A typical non-profit might function on 10-year-old PCs and have neither the money nor human resources to upgrade. But non-profits are establishing themselves in the digital space more and more, and are hiring IT experts and developers to do it.

Communications Assistant/Director

Depending on the size of the organization, communications might be handled by a more senior or more junior staff member. Either way, duties usually entail editing and producing a newsletter, writing press releases, managing other communications projects, interacting with the media, and an assortment of other public relations activities. Overseeing an organization’s online presence—its website or social media profile, for instance—falls to this individual or team too. 

Program Assistant

This position is just what it sounds like—you’ll be doing all of the support work on programming. A notch above administrative help, you’ll probably still have to shoulder a fair amount of routine work in addition to trying your hand at more substantive tasks. For the entry-level job seeker, it’s a great way to learn about an issue and work closely with your supervisor.

Event Coordinator

You know this job is for you if you were the first to sign up for prom committee in high school or you were your fraternity’s social chairman. Event coordination requires good organizational ability and logistical skills, lots of patience, and a devotion to detail.

Director of Volunteers

In non-profits that run on the sweat of volunteer labor, this is a critical position. Duties might include recruiting and training volunteers, managing volunteer projects, and database management.

In addition, the role of external consultant has become increasingly popular, and can entail expertise in fundraising and philanthropic giving, from overall strategic planning to database management to development of membership programs to grant proposal writing to independent financial advisors.

CCE Resources

Columbia Resources

Select On-Campus Centers and Programs

  • Double Discovery Center: The Double Discovery Center of Columbia College works with low-income and first generation college Manhattan area youth and youth adults age 12 through 27 each year to ensure academic skills building and focus, high school graduation, college entrance and completion, and responsible adulthood.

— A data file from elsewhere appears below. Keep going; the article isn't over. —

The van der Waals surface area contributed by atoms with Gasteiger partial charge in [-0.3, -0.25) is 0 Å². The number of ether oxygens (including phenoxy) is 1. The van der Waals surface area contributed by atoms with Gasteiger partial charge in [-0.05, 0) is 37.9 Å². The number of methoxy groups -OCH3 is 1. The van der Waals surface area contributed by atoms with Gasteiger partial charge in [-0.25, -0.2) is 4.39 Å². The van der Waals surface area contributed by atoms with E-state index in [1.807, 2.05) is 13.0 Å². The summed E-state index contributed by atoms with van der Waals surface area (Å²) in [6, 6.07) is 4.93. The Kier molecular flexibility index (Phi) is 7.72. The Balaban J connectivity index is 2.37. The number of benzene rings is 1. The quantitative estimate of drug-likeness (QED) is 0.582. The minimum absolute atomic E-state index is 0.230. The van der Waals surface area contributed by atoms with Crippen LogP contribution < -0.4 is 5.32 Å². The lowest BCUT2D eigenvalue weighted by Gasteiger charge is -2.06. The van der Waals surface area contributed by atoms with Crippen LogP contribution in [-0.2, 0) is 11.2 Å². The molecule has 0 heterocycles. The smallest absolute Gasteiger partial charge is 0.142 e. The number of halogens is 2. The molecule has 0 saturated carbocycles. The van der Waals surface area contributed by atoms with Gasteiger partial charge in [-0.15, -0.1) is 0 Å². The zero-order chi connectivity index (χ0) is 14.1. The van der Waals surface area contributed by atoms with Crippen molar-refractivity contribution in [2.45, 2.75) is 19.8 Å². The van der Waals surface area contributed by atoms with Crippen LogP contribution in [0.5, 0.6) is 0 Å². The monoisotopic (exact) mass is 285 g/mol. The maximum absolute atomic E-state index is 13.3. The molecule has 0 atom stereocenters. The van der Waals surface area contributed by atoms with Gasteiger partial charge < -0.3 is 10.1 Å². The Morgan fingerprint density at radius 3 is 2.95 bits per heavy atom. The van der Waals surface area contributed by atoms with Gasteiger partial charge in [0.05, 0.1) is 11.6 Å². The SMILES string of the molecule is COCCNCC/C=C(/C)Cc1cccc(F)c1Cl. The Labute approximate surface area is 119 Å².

• Community Impact: Community Impact is an independent non-profit organization dedicated to serving disadvantaged people in the Morningside Heights, Harlem, and Washington Heights communities.
  • Columbia Community Outreach: Columbia Community Outreach (CCO) coordinates Columbia University's largest day of community service.  In recent years, projects have included rebeautifying parks, serving food in soup kitchens, running errands for homeless shelters, and performing administrative work at neighboring schools.
  • Arts Initiative Columbia University: A pioneering venture to make arts and culture a meaningful part of every Columbian's experience.
  • Center for the Study of Ethnicity and Race: The Center's mission is to support and promote the most innovative thinking about race, ethnicity, indigeneity and other categories of difference to better understand their role and impact in modern societies.
  • Institute of the Study of Human Rights: ISHR is committed to its three core goals of providing excellent human rights education to Columbia students, fostering innovative interdisciplinary academic research, and offering its expertise in capacity building to human rights leaders, organizations, and universities around the world.
  • National Center for Children in Poverty: The National Center for Children in Poverty is one of the nation’s leading public policy center dedicated to promoting the economic security, health, and well-being of America’s low-income families and children.
  • Columbia UNICEF: Columbia UNICEF is part of a national coalition of student-led campus groups that educate, advocate, and fundraise on behalf of UNICEF.
  • Amnesty International: Columbia University Chapter: AI is a non-partisan, volunteer-driven, global organization which works towards the vision of a world in which every person enjoys all of the human rights enshrined in the Universal Declaration of Human Rights and other international human rights standards.
  • Undergraduate Research: Faculty and researchers throughout the University are keen to include undergraduates in their research, and offer a variety of fellowship opportunities.

External Resources

Sample Fellowships:

Consult your school’s fellowships advisor for additional information on opportunities.


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Volunteer Opportunities:

Last updated January 2015